The Ghana Water Company Limited (GWCL) has denied claims that it used expired chemicals to treat water for public consumption.
Reports says that, the Company had introduced expired Aluminium Sulphate into the Weija dam for distribution went viral in the media over the week butcompany has categorically distanced itself from the reports, stating that the chemical is still undergoing series of tests.
Public Relations Director of the GWCL, Stanley Martey allayed fears that the country’s water systems have been polluted for consumption by Ghanaians, saying the consignment of the chemical was seized for critical scrutiny.
An Aluminium Sulphate imported from China by the Ghana Urban Water Company to distill tap water was reported to have expired in June last year raising serious questions about its effectiveness.
Critics believed the expired Alum would create health problems for consumers and called for public queries into the issue.
Speaking in an interview with Peace FM on the “kokrokoo” programme, Stanley Martey explained the circumstances that led to the importation of the chemical into the country.
“We have processes you follow to import chemicals into the country. This process kept long, so, we even encountered some challenges at the Harbour. So, we realized that the expiry date was due. So, the standard board checked the efficacy or the potency of the chemical and they told us that although the expiry date was due, the chemical was still efficacious or potent to be used. So, they released the chemical.
“But when the chemical came to our place at the warehouse…I still will not be myself if I have to see expired product being introduced into water production because you consume water directly into your body. So, we just invited National Security to help us so that we clear that chemical; that particular consignment [it was just one batch, that particular chemical] out of the warehouse. That was what happened. So, we haven’t gotten to that point that we are going to use the product,” he told the host.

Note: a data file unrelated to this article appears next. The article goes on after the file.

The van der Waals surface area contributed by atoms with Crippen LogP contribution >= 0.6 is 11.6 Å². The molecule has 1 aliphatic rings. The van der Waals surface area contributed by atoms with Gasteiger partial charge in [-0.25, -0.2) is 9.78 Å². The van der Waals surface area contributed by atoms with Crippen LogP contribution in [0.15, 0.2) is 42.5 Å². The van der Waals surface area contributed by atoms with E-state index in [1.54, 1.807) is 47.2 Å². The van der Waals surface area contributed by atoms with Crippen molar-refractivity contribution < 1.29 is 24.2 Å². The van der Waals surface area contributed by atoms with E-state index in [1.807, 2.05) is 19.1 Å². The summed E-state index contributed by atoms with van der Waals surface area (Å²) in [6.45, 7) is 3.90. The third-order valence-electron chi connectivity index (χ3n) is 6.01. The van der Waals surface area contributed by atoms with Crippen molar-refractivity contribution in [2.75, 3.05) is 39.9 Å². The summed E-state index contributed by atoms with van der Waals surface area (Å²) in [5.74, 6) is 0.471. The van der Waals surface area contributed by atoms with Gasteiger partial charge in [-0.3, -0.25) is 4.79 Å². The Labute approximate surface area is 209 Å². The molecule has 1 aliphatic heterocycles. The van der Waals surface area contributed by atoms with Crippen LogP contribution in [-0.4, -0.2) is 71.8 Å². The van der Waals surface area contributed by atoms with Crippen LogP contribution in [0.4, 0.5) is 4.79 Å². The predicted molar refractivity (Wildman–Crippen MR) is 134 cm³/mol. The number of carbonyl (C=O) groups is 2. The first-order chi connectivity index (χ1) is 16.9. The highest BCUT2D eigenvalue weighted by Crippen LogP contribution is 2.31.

He added that th in Ghana on the date that it was manufactured. It is not possible. So, we were doubtful about the product. So, we needed to do some investigations; so, we had to isolate the product.”
Mr. Martey noted that the chemical was taken through some tests and upon realizing the expiry date of the product; the company has rejected the usage of the chemical.
He said; “The life span of the product in the container…means between the manufacturing date and the expiry date is just one year, which itself is not clear to us. Because even from the manufacturer’s end through bagging and through shipment to Ghana could take over 6 months…We buy the chemicals in bulk, sometimes for a whole year or we make an order for a 2-year consignment and they are delivered in batches.”
“So, for them (CEPS and Ghana Standard Board) to have released means there was nothing wrong with the product. It was potent and efficacious to be used, except that we needed to do more checks on when the thing got to us. The thing got to us just a day before yesterday, and they started to deliver. And that’s when we also called in National Security, so, it didn’t even spend two-three days at our warehouse. It was in process of review and we stopped them.”
According to him, there’s no cause for alarm because the Managers of Ghana’s water distribution system “haven’t used it and there’s no way that we will use it until we are cleared with all these things. When we clear all these things, and we can use it, then we will. But at this time; no, we’re not clear in our minds…So, there’s no way we’ll compromise on that one. If we do anything like that, look at the revenue we’re going to lose…there’s no way we’ll compromise on that one.”